UK floods: North of England faces further misery after 'unprecedented' flooding inflicts chaos across cities

Thousands more prepare to flee their homes tonight, with 24 severe flood warnings – meaning a danger to life – in place

Paul Gallagher,Dean Kirby
Sunday 27 December 2015 23:04
Properties in York after the River Foss burst its banks and the overwhelmed Foss Barrier was lifted
Properties in York after the River Foss burst its banks and the overwhelmed Foss Barrier was lifted

Residents and business owners in city centres across northern England face further misery tomorrow after “unprecedented” flooding transformed urban streets into canals.

The heart of Leeds should expect to suffer again, the Environment Agency warned, with York and areas of Greater Manchester remaining flooded.

Thousands more people are preparing to flee their homes tonight, with 24 severe flood warnings in place – meaning a danger to life – and more than 500 troops being deployed across the region to help with mass evacuations. Another 1,500 soldiers remain on standby, as the Environment Agency warned people to remain vigilant with river levels continuing to rise and the probability of more severe flooding occurring tomorrow.

Most of the severe flood warnings were along the Rivers Aire and Calder, with a further 111 flood warnings and 97 flood alerts in force across England and Wales.

The extreme weather in York caught many unawares. Erica Hammill, who runs Hotel 53 with her husband, Michael, in the Piccadilly area of the city, said hotel guests had to climb out of ground floor windows to escape the flooding.

“It’s a nightmare,” she said. “There are no doors at the back for them to get out. We are getting supplies, sand bags, pumps to mop up the flood damage, but water is coming back in. We’ve lost electrics. The phone lines and the computer system are down too.”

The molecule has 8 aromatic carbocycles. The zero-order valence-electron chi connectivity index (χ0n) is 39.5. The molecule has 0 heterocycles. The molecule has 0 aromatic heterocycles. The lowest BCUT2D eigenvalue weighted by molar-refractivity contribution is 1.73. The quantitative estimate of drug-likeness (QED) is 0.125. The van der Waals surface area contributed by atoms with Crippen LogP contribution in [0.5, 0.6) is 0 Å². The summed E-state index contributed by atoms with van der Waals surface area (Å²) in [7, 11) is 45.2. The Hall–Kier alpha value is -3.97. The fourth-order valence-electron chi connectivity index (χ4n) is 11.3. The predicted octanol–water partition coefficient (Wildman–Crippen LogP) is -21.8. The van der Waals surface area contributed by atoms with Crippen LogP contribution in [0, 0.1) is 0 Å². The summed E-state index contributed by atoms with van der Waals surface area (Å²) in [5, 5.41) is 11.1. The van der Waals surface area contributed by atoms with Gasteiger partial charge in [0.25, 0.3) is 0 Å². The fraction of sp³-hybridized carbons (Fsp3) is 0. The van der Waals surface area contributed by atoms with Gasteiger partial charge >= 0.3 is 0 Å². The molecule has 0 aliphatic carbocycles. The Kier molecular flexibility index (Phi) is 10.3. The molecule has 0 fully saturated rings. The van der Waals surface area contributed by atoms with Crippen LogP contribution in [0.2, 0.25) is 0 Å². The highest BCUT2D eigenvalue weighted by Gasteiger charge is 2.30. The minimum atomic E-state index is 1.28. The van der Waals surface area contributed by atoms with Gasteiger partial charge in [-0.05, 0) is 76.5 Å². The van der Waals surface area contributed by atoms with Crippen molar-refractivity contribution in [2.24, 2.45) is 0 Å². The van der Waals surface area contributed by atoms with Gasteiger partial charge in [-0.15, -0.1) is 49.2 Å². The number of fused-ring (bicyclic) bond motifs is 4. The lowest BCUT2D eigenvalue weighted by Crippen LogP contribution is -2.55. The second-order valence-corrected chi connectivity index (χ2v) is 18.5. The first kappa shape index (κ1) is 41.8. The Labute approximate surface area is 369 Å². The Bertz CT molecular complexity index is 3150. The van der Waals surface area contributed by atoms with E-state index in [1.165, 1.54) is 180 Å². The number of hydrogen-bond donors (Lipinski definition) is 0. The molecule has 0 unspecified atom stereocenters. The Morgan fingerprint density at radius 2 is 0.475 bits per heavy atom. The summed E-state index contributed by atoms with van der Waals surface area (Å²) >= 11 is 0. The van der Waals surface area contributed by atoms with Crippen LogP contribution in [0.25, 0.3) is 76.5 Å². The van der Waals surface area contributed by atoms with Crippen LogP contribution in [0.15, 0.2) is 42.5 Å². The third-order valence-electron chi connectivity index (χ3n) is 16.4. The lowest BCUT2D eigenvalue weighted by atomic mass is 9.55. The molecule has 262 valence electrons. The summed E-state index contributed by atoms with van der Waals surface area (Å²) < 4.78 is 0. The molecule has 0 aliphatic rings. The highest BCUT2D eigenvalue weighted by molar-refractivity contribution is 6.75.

Officials in York said pumps at the Foss Barrier – where the Rivers Foss and Ouse join – had been overwhelmed and flood barriers had to be lifted, meaning areas of the city that would usually be protected were vulnerable to flooding. If the barrier had become stuck in the “down” position it would not have been able to discharge water into the River Ouse. Around 4,000 residents were rescued by the Army and mountain rescue teams, with others warned to move valuables to upper floors and get ready to go.

An alleyway filled with floating garbage bins after the adjacent River Ouse burst it's banks in York

Many people either had no time to leave or ignored warnings. Residents in a road near the River Foss in York became trapped as “chest-deep” water surged past their front windows. A 31-year-old man, who did not wish to be named, said there were about a dozen people stuck this morning in each of four blocks of flats along Navigation Road, just 30 metres from the river at its closest point.

“We are surrounded by water. It is really alarming,” he said. “I ordered sandbags last night and I’m a bit shocked they still haven’t arrived 16 hours later. Now we are at tipping point – it is too late.”

The man, who lives on the third floor with his mother, reported there were elderly people trapped and said he hoped the Army would be rescuing them soon.

He said: “We have been trapped since last night. It’s not nice at all but we are trying to keep calm. We have got a few supplies to last a couple of days. There are army trucks at the top of our roads. I know [the emergency services] are overstretched. The whole of town is flooded; it is really extreme – I’ve never seen anything like this. Half of York is underwater.”